Maternal Fluids Linked to Excess Weight Loss in Breast-Fed Newborns

Nancy Fowler Larson

December 22, 2010

December 22, 2010 — Excess weight loss (EWL) in breast-fed newborns is more common than previously believed and is associated with maternal fluid intake during childbirth, according to a study published online December 20 in the journal Pediatrics.

Defined as a loss of 10% or more of birth weight, EWL has a known relationship with delayed lactogenesis and poor infant breast-feeding behavior. Smaller studies have found that long labor, pain medication in second or subsequent labors, and a lack of oxygen treatment for newborns are also EWL contributors.

"Objectives of this larger study were to describe weight loss in a diverse population of first-born, predominantly breastfed infants and to evaluate potentially modifiable risk factors for EWL," write Caroline Chantry, MD, from the Department of Pediatrics, at the University of California–Davis Medical Center in Sacramento, and colleagues.

The prospective study involved 448 multiethnic pregnant women receiving prenatal care at the University of California–Davis Medical Center between January 2006 and December 2007. Each woman was between 32 and 40 weeks of gestation with a single pregnancy. Those with high-risk medical conditions, with an inability or refusal to breast-feed, or who were younger than 19 years with no parental consent were excluded.

Research assistants visited the mothers within 24 hours after birth to gather information regarding a variety of factors: labor, deliver, interventions, outcomes, breast-feeding behaviors and difficulties, use of formula and pacifiers, nipple type, and pain and lactogenesis onset. Delayed lactogenesis was defined by breasts not feeling "noticeably fuller" 72 hours postpartum.

The investigators gathered information about intrapartum fluid intake using electronic medical records. Fluid levels were measured by subtracting urine output from the total amount of fluid taken either intravenously or orally during the intrapartum period, and dividing that figure by the number of hours of hospital labor.

Breast-feeding was observed and rated with the Infant Breastfeeding Tool. Infants were weighed on days 3 and 7.

To assess the relationships of demographic and clinical data with EWL, the investigators used bivariate analyses with χ2 tests. Logistic regression evaluations were used to assess independent associations with EWL in both theoretical and traditional empirical models. These included all variables related to EWL in bivariate analyses (unadjusted P < .10).

Some Cases of EWL May Only Represent Loss of Excess Fluids

The results showed that 18% of the infants with no or minimal formula intake (≤60 mL total since birth) experienced EWL (n = 229). That percentage includes 19% of exclusively breast-fed (EBF) infants (n = 134) and 16% of those who ingested minimal formula (n = 95).

The researchers noted that the 18% incidence of EWL is "alarmingly high" — nearly double that found for first-born infants in a study published in the Journal of Pediatrics in 2001.

Other significant findings were as follows:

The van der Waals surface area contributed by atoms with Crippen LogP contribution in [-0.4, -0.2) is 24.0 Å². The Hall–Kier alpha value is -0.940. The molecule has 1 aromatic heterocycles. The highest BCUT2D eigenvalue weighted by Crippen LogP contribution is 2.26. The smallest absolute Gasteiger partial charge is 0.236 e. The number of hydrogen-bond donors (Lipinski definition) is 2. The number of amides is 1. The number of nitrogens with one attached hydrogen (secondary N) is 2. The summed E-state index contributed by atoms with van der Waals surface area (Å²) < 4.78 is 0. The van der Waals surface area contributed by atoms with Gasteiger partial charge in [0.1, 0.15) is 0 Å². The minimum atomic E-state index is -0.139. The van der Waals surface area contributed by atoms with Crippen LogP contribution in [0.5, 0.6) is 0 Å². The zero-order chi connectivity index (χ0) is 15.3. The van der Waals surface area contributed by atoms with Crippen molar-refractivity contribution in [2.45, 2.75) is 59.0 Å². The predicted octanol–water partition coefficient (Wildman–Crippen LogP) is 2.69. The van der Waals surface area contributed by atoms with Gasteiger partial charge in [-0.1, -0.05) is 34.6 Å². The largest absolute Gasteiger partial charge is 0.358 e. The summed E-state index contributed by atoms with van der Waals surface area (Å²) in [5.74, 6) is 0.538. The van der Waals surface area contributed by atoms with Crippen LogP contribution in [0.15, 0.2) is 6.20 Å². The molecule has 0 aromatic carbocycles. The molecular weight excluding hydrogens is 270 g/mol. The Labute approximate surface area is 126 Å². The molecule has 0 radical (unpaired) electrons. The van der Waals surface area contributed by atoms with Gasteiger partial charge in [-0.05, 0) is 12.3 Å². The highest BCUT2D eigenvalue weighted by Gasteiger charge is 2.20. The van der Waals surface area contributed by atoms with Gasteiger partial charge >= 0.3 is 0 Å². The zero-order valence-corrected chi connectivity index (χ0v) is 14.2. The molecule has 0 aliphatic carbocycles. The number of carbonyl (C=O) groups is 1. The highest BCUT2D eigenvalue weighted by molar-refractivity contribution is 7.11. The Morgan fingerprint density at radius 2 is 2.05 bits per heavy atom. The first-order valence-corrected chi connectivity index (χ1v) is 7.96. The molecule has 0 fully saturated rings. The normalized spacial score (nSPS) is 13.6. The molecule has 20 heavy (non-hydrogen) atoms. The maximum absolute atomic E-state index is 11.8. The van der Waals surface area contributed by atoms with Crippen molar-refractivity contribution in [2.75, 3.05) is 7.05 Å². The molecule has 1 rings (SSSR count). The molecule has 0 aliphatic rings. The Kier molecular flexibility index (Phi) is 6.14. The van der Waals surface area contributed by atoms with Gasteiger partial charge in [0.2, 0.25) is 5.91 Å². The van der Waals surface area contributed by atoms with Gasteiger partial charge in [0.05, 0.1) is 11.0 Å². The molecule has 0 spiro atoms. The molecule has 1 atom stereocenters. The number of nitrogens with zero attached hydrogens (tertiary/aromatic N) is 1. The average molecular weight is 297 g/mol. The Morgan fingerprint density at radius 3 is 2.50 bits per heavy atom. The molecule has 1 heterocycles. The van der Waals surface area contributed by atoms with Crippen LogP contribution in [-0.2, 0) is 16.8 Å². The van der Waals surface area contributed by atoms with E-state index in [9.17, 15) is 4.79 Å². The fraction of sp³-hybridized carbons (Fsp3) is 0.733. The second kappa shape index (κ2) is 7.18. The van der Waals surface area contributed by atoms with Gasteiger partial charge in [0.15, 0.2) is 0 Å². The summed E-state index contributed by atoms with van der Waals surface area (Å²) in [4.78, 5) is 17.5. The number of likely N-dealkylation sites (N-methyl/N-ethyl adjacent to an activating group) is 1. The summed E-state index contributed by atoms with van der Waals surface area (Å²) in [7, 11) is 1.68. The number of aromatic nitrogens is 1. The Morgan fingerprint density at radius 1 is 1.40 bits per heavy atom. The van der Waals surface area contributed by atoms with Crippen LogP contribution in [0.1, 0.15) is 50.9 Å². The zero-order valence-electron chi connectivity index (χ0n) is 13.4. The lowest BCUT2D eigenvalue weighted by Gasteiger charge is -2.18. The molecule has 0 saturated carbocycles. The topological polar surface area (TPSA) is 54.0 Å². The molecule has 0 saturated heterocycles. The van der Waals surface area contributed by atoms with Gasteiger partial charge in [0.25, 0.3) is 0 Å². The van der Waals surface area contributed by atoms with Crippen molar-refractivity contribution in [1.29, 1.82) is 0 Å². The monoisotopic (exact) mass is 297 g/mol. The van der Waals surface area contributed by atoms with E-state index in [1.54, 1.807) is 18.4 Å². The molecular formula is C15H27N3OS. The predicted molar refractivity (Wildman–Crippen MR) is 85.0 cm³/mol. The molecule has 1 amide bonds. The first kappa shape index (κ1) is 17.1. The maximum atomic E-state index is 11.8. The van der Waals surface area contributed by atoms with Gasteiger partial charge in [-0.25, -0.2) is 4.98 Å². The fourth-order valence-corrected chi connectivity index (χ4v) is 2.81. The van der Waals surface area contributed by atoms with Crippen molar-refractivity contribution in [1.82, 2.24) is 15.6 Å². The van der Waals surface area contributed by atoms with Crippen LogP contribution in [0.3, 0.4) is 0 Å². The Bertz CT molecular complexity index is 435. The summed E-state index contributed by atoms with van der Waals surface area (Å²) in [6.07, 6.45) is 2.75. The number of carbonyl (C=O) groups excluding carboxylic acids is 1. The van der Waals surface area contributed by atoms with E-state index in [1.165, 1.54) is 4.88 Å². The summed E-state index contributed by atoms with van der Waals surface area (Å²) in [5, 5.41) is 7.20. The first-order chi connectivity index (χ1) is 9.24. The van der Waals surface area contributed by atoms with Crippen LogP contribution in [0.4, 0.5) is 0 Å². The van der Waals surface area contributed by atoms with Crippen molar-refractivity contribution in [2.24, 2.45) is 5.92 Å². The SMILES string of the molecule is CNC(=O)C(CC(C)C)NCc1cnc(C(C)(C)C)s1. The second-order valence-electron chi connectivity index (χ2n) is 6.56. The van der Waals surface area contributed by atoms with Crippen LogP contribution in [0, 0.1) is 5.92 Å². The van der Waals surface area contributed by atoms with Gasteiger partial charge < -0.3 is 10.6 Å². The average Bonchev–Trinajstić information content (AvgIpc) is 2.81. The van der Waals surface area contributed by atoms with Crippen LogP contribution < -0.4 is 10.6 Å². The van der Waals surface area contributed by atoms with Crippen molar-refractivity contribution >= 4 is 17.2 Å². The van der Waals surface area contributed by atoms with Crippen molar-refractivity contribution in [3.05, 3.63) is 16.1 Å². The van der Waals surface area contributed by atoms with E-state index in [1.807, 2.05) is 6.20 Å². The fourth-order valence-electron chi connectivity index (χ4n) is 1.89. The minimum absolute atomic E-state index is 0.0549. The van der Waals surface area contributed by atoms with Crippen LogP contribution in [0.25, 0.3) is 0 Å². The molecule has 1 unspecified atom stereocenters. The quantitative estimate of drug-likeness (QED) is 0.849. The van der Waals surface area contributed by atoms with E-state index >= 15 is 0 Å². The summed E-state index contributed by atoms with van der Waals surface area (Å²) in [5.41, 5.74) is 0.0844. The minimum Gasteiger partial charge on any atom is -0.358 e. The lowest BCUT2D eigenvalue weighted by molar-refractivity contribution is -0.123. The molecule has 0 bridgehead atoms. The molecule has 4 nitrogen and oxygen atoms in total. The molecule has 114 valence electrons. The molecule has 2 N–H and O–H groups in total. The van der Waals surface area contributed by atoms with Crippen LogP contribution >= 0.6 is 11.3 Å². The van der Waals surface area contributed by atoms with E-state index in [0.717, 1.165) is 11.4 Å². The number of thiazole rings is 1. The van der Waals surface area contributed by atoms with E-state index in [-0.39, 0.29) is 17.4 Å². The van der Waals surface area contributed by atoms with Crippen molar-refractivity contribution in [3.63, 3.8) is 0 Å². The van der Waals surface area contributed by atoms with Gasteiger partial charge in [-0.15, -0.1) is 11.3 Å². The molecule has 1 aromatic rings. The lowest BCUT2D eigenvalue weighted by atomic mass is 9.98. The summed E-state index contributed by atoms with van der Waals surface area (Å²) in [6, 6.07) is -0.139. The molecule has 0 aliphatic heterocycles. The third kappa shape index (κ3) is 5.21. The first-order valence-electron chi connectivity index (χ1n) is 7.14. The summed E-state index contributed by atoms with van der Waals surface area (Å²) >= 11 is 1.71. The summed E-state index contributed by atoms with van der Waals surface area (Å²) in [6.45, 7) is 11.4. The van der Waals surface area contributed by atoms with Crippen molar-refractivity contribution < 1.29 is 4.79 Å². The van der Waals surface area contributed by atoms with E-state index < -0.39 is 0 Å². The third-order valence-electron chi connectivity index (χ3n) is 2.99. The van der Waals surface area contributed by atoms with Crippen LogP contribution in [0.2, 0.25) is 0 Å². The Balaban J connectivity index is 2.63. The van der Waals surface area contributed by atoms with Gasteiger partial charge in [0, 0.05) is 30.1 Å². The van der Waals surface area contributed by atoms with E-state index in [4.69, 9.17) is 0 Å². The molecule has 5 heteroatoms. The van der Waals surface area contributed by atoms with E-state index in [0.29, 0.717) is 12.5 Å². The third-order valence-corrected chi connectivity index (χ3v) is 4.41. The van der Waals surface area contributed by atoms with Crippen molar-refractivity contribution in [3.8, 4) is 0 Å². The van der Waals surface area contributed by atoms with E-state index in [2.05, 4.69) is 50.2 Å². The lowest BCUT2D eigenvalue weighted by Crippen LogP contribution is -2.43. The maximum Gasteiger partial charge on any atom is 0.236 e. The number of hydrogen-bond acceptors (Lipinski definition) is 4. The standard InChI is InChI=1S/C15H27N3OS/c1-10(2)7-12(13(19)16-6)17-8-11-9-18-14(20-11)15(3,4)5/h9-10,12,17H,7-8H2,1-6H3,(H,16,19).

• EWL incidence was not statistically different for EBF newborns and those receiving minimal formula (P = .56);

  • EWL was linked in bivariate analyses to greater maternal age, education, and income; hourly intrapartum fluid balance; edema after delivery; later lactogenesis; fewer infant stools; and infant birth weight (P < .05);

  • After multivariate logistic regression analysis, EWL was significantly predicted by 2 variables: intrapartum fluid balance (adjusted relative risk for EWL of 3.18 [95% confidence interval (CI), 1.35 - 13.29] and 2.80 [95% CI, 1.17 - 11.68] with net intrapartum fluid balance of >200 and 100 - 200 mL/hour, respectively, vs <100 mL/hour) and delayed lactogenesis (adjusted relative risk, 3.35 [95% CI, 1.74 - 8.10]).

"We postulate that weight loss associated with positive maternal fluid balance represents loss of excess fluid in the newborn, but caution must be exercised because this weight loss might represent loss of 'true' weight through inadequate nutrition," the authors write.

The investigators acknowledged several limitations to their study, including the following:

  • because the infants' weights were determined at between 70 and 98 hours postpartum, the incidence of EWL is likely higher than shown;

  • an all-EBF cohort may have resulted in a greater prevalence of EWL;

  • timely day 3 weight data were only available for 70% of the infants;

  • a single, random Infant Breastfeeding Tool score may have been insufficient for rating breast-feeding; and

  • detection of a relationship between EWL and labor pain management was hampered by the fact that 9% of mothers received no pain medications during labor.

Further research is necessary before drawing any firm conclusions about EWL in the presence of excess maternal fluid.

"Because EWL may carry a greater risk of subsequent morbidities, increased attention to preventive strategies is indicated," the authors write.

The US Department of Health and Human Services supported the study. The study authors have disclosed no relevant financial relationships.

Pediatrics. Published online December 20, 2010.

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